The makers claim that "it is incredibly cozy and comfortable, covered with a breathable fabric designed to move moisture away from your body, and filled with fiber which is hypoallergenic and provides exceptional comfort and support." And it was.
But after less than a year of blissful snoozing, the fiber filling had retreated from the pressure points - which, perversely enough, all seemed to have fallen upon corners of the stuffing compartments.
No commercial cleaner or linen service would admit to having heard of a Fiberbed, it was far too bulky to fit into any publicly accessible dryer for the forced air and clean sneakers pummelling technique, and as I am not physically vigorous just now, my personal attempts to shake the Fiberbed did neither of us any good at all. I retreated in considerable disorder.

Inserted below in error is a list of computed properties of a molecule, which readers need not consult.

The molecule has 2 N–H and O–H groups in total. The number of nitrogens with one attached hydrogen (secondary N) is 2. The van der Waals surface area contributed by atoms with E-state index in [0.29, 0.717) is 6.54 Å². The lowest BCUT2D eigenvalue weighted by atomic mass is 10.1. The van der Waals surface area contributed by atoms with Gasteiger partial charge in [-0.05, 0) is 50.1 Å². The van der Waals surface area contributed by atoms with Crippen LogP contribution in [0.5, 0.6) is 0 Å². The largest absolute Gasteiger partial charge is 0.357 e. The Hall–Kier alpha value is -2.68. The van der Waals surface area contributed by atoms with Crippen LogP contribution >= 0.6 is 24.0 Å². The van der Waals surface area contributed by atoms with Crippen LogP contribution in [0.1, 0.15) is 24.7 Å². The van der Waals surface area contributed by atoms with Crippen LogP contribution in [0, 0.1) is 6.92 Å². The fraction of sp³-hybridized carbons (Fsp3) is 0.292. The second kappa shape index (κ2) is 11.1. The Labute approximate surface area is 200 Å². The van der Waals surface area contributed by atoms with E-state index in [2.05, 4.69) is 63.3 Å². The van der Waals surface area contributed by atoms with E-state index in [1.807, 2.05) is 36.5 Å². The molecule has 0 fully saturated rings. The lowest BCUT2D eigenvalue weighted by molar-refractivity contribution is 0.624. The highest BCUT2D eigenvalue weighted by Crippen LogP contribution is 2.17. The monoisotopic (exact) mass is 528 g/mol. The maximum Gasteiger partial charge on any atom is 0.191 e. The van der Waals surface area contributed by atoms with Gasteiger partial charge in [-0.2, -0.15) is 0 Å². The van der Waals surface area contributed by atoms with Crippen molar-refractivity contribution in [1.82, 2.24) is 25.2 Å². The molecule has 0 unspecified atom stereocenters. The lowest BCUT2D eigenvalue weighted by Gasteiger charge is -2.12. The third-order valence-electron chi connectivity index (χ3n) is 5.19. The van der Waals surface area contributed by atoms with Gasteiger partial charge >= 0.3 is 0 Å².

After a while, I realized that what I needed were pin-studded paddles that could pierce the covering without damaging it, and allow me to fluff and redistribute the fiberfill inside.
Yes, I had out-thought a large, physically superior bag of fluff. Definitely a photo opportunity.
Step 1: Materials & Equipment
Two shrunken, dried-up kitchen sponges
10" of wide elastic
Several dozen straight pins with flat heads
Very light corrigated cardboard or heavy card stock
Graph paper (optional)
Step 2: Paddle bases
Next trace the sponges on the cardboard and cut out three for each sponge. It doesn't matter if you run out of graph paper, so long as you get one shape for each sponge. This will provide a guide for spacing the pins, without the hassle of measuring or marking.
Use hot glue to make cardboard-sponge-cardboard sandwiches.
Whee! We have reinvented foamboard. With graph paper on top.